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© TARA/David Coulson
© TARA/David Coulson

Explore 30,000 Years of African Rock Art

© TARA/David Coulson
© TARA/David Coulson

Many people associate rock art with Lascaux and other sites in Europe. But Africa has a rich tradition of rock art depicting 30,000 years of life on the continent that gave birth to the human race. Much of this treasure trove is now online.

The African Rock Art Image Project comes from the British Museum, where for the past two years a curatorial team has been cataloging and digitizing some 25,000 photographs of rock art from across Africa, originally assembled by the Trust for African Rock Art (TARA). More than 10,000 images from northern African countries are online already, and another 15,000 images from the western, central, and southern regions will eventually join them.

The paintings and engravings were created by a wide variety of cultures from different eras. Here are a few of our favorites—and their stories.

In this intimate scene dating back perhaps 6,000 years, one person washes another's hair, and between them is a vessel possibly containing a hair conditioner of rancid butter. It's a detail from a larger painting located in the Uan Amil rock shelter in southwestern Libya that some say depicts the preparations for a wedding. Uan Amil was occupied mainly between 8,000 and 4,000 years ago. One researcher has suggested that based on the hairstyles, today’s Wodaabe nomads of Niger resemble the people shown here. As the British Museum notes:

Among numerous social groups throughout Africa, hairstyling and hairdressing hold great cultural and aesthetic significance. Coiffures have been regarded as indicative of ethnic origin, gender and stages of life development—as well as simply fashion—and have been related to power, age, religion and politics.

This pecked engraving rock of female camel carrying a load, accompanied by three calves, was discovered in the Tassili n’Ajjer ("plateau of chasms") region of southwest Algeria. Camels were domesticated in Africa in the early first millennium CE. A UNESCO World Heritage Site, Tassili n’Ajjer has more than 15,000 rock paintings and engravings dating back as far as 12,000 years ago. Some are 13 feet tall—the largest found in Africa.

People pressed their painted hands against this rock shelter wall sometime between 2000 BCE and 200 BCE in a desert region of Mauritania known as Guilemsi. The art in the region is unusually varied, with distorted humans, naturalistic cows, and abstract geometric patterns all sharing wall space. (These hand prints are unusual too.) Did different groups of people with unique artistic traditions decorate the caves at the same time, or does the diversity represent different time periods? Archaeologists aren't sure.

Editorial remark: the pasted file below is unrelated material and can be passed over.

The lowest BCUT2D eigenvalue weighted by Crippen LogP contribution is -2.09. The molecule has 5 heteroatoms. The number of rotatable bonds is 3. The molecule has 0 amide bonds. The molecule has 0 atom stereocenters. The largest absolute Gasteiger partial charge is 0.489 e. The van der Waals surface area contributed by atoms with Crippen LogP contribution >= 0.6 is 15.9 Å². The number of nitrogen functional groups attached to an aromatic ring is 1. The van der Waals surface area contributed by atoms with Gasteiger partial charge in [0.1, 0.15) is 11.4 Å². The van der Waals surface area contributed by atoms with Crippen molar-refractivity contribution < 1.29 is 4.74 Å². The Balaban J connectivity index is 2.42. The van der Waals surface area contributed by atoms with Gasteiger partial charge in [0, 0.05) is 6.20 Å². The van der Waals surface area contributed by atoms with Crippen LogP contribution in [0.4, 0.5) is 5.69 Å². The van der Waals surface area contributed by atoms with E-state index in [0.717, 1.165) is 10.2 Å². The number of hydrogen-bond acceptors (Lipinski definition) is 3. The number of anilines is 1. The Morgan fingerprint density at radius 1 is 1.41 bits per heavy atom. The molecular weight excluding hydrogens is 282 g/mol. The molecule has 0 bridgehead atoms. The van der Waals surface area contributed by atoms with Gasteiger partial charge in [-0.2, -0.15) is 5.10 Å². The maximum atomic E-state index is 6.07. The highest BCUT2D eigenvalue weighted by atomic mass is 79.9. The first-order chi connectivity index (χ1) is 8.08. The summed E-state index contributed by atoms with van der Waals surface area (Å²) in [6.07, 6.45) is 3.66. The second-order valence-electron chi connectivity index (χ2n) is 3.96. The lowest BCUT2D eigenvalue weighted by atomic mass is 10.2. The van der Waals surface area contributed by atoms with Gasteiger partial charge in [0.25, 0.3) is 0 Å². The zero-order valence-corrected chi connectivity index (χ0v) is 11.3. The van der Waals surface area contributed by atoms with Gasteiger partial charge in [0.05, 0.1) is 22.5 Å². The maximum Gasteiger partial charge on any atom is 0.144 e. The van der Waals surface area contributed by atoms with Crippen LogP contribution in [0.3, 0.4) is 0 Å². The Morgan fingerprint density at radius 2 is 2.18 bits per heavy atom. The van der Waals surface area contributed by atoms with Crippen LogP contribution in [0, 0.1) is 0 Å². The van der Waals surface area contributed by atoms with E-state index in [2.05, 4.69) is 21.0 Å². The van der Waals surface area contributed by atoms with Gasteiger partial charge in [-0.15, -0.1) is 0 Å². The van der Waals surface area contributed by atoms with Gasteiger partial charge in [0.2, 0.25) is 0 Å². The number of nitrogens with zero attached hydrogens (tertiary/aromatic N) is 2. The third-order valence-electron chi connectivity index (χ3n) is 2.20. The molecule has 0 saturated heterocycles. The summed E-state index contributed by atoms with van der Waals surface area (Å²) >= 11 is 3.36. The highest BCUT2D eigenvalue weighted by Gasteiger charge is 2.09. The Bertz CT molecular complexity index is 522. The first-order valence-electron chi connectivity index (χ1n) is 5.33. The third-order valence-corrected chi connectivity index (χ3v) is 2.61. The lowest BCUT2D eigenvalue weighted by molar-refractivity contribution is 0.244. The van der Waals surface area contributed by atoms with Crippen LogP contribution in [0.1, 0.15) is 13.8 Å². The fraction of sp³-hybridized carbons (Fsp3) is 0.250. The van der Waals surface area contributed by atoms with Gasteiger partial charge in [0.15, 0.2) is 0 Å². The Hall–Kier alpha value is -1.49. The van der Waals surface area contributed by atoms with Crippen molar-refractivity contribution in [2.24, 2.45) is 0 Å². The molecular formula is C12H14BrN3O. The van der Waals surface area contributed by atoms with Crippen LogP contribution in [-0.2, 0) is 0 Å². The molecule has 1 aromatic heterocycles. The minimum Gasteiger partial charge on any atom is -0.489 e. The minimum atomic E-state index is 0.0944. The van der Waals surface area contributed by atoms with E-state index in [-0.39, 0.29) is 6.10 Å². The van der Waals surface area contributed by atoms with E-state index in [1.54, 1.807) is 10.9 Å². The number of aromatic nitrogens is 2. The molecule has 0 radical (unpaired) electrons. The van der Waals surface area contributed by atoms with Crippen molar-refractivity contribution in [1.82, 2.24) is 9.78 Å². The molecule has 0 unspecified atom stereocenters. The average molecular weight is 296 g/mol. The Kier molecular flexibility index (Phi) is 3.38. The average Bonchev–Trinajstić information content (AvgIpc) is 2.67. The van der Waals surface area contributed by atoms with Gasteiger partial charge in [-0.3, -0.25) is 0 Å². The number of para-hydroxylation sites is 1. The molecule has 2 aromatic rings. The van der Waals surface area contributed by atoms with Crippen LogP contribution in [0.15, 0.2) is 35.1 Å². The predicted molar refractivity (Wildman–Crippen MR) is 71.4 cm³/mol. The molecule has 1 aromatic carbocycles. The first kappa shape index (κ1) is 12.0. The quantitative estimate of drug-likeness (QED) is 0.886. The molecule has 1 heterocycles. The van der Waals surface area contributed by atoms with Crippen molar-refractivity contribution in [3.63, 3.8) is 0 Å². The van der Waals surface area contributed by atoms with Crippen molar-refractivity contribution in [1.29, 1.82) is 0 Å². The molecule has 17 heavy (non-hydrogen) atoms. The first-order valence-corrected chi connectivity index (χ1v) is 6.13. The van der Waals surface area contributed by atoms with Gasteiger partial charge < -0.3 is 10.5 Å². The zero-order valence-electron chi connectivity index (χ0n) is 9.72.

This lavishly decked-out warrior and horse were discovered in Niger's Aïr Mountains, a desert region in the north, and date from 1500 to 3000 years ago. Art from the so-called Libya Warrior era often shows chariots, charioteers, horses, and figures like this one, who has an ornate, three-plumed headdress, highly decorated clothing, three spears, and a shield. Some 1000 engravings of warriors have been recorded in this region of Niger and in neighboring Mali. Horses were first introduced to Africa via Egypt around 1600 BCE.

The life-size engraved figures found at the Niola Doa rock shelter in northeastern Chad are both vibrantly patterned and highly formal; figures posed and adorned in this manner have been found at a half-dozen sites in the region. Together, the thousands of painted and engraved images found in the mountainous Ennedi Plateau are one of the biggest collections of rock art in the Sahara, with a fantastic variety of styles and themes. They could be up to 7000 years old. Are the figures here wearing clothes (note the belt of birds around the waist of the left figure) or body paint, or are they sporting scarification? Are they girls? It isn't clear, but today, Niola Doa means "the place of the girls" in the local language.

All images © TARA/David Coulson

[h/t Archaeology]

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Penn Vet Working Dog Center
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Stones, Bones, and Wrecks
New Program Trains Dogs to Sniff Out Art Smugglers
Penn Vet Working Dog Center
Penn Vet Working Dog Center

Soon, the dogs you see sniffing out contraband at airports may not be searching for drugs or smuggled Spanish ham. They might be looking for stolen treasures.

K-9 Artifact Finders, a new collaboration between New Hampshire-based cultural heritage law firm Red Arch and the University of Pennsylvania, is training dogs to root out stolen antiquities looted from archaeological sites and museums. The dogs would be stopping them at borders before the items can be sold elsewhere on the black market.

The illegal antiquities trade nets more than $3 billion per year around the world, and trafficking hits countries dealing with ongoing conflict, like Syria and Iraq today, particularly hard. By one estimate, around half a million artifacts were stolen from museums and archaeological sites throughout Iraq between 2003 and 2005 alone. (Famously, the craft-supply chain Hobby Lobby was fined $3 million in 2017 for buying thousands of ancient artifacts looted from Iraq.) In Syria, the Islamic State has been known to loot and sell ancient artifacts including statues, jewelry, and art to fund its operations.